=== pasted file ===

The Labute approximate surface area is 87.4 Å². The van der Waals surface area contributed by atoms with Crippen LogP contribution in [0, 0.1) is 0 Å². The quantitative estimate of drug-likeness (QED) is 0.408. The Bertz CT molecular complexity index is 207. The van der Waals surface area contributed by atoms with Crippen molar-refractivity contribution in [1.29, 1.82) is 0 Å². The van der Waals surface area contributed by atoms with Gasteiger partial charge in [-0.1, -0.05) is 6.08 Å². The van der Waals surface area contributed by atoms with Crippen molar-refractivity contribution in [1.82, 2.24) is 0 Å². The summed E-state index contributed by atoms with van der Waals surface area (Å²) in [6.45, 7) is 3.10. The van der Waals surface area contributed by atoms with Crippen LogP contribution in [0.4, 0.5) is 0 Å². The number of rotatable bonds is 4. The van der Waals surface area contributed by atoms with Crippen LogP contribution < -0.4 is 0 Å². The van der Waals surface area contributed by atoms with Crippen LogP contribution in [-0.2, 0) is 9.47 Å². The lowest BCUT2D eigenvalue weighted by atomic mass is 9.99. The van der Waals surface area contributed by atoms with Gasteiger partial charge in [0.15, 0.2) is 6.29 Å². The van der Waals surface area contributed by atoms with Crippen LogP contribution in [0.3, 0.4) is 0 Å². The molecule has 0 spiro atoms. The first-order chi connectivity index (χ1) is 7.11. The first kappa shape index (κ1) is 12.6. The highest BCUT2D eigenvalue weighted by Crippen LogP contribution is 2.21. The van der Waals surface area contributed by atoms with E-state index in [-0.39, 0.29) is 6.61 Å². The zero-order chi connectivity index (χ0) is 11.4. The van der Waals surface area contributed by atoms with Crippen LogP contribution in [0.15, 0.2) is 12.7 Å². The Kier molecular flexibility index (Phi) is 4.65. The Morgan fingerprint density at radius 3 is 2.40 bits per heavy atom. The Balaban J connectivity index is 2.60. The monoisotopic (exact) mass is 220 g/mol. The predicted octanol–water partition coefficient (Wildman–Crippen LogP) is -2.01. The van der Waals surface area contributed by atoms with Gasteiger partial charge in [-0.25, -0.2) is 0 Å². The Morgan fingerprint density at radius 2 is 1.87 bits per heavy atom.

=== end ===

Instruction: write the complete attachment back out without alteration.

The Labute approximate surface area is 87.4 Å². The van der Waals surface area contributed by atoms with Crippen LogP contribution in [0, 0.1) is 0 Å². The quantitative estimate of drug-likeness (QED) is 0.408. The Bertz CT molecular complexity index is 207. The van der Waals surface area contributed by atoms with Crippen molar-refractivity contribution in [1.29, 1.82) is 0 Å². The van der Waals surface area contributed by atoms with Gasteiger partial charge in [-0.1, -0.05) is 6.08 Å². The van der Waals surface area contributed by atoms with Crippen molar-refractivity contribution in [1.82, 2.24) is 0 Å². The summed E-state index contributed by atoms with van der Waals surface area (Å²) in [6.45, 7) is 3.10. The van der Waals surface area contributed by atoms with Crippen LogP contribution in [0.4, 0.5) is 0 Å². The number of rotatable bonds is 4. The van der Waals surface area contributed by atoms with Crippen LogP contribution < -0.4 is 0 Å². The van der Waals surface area contributed by atoms with Crippen LogP contribution in [-0.2, 0) is 9.47 Å². The lowest BCUT2D eigenvalue weighted by atomic mass is 9.99. The van der Waals surface area contributed by atoms with Gasteiger partial charge in [0.15, 0.2) is 6.29 Å². The van der Waals surface area contributed by atoms with Crippen LogP contribution in [0.3, 0.4) is 0 Å². The molecule has 0 spiro atoms. The first-order chi connectivity index (χ1) is 7.11. The first kappa shape index (κ1) is 12.6. The highest BCUT2D eigenvalue weighted by Crippen LogP contribution is 2.21. The van der Waals surface area contributed by atoms with E-state index in [-0.39, 0.29) is 6.61 Å². The zero-order chi connectivity index (χ0) is 11.4. The van der Waals surface area contributed by atoms with Crippen LogP contribution in [0.15, 0.2) is 12.7 Å². The Kier molecular flexibility index (Phi) is 4.65. The Morgan fingerprint density at radius 3 is 2.40 bits per heavy atom. The Balaban J connectivity index is 2.60. The monoisotopic (exact) mass is 220 g/mol. The predicted octanol–water partition coefficient (Wildman–Crippen LogP) is -2.01. The van der Waals surface area contributed by atoms with Gasteiger partial charge in [-0.25, -0.2) is 0 Å². The Morgan fingerprint density at radius 2 is 1.87 bits per heavy atom.